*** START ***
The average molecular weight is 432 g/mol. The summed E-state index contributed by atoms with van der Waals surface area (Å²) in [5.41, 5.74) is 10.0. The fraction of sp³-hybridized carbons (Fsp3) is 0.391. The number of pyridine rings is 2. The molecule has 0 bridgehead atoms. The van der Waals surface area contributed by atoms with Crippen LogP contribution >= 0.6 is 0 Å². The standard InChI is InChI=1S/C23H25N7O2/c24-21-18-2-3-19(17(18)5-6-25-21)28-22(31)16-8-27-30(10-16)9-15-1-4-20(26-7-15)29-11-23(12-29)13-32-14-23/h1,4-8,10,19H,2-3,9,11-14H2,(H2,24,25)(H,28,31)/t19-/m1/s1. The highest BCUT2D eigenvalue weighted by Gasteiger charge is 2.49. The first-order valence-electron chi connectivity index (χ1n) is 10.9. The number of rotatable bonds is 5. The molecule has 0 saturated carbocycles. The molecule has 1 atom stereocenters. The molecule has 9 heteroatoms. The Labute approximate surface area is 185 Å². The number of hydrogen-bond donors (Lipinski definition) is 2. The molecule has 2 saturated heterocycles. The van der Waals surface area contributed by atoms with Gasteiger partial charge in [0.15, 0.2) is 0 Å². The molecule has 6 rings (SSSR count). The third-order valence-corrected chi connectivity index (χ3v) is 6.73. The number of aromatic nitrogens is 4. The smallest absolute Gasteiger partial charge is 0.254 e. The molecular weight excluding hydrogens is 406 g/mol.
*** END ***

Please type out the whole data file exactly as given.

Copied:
The average molecular weight is 432 g/mol. The summed E-state index contributed by atoms with van der Waals surface area (Å²) in [5.41, 5.74) is 10.0. The fraction of sp³-hybridized carbons (Fsp3) is 0.391. The number of pyridine rings is 2. The molecule has 0 bridgehead atoms. The van der Waals surface area contributed by atoms with Crippen LogP contribution >= 0.6 is 0 Å². The standard InChI is InChI=1S/C23H25N7O2/c24-21-18-2-3-19(17(18)5-6-25-21)28-22(31)16-8-27-30(10-16)9-15-1-4-20(26-7-15)29-11-23(12-29)13-32-14-23/h1,4-8,10,19H,2-3,9,11-14H2,(H2,24,25)(H,28,31)/t19-/m1/s1. The highest BCUT2D eigenvalue weighted by Gasteiger charge is 2.49. The first-order valence-electron chi connectivity index (χ1n) is 10.9. The number of rotatable bonds is 5. The molecule has 0 saturated carbocycles. The molecule has 1 atom stereocenters. The molecule has 9 heteroatoms. The Labute approximate surface area is 185 Å². The number of hydrogen-bond donors (Lipinski definition) is 2. The molecule has 2 saturated heterocycles. The van der Waals surface area contributed by atoms with Gasteiger partial charge in [0.15, 0.2) is 0 Å². The molecule has 6 rings (SSSR count). The third-order valence-corrected chi connectivity index (χ3v) is 6.73. The number of aromatic nitrogens is 4. The smallest absolute Gasteiger partial charge is 0.254 e. The molecular weight excluding hydrogens is 406 g/mol.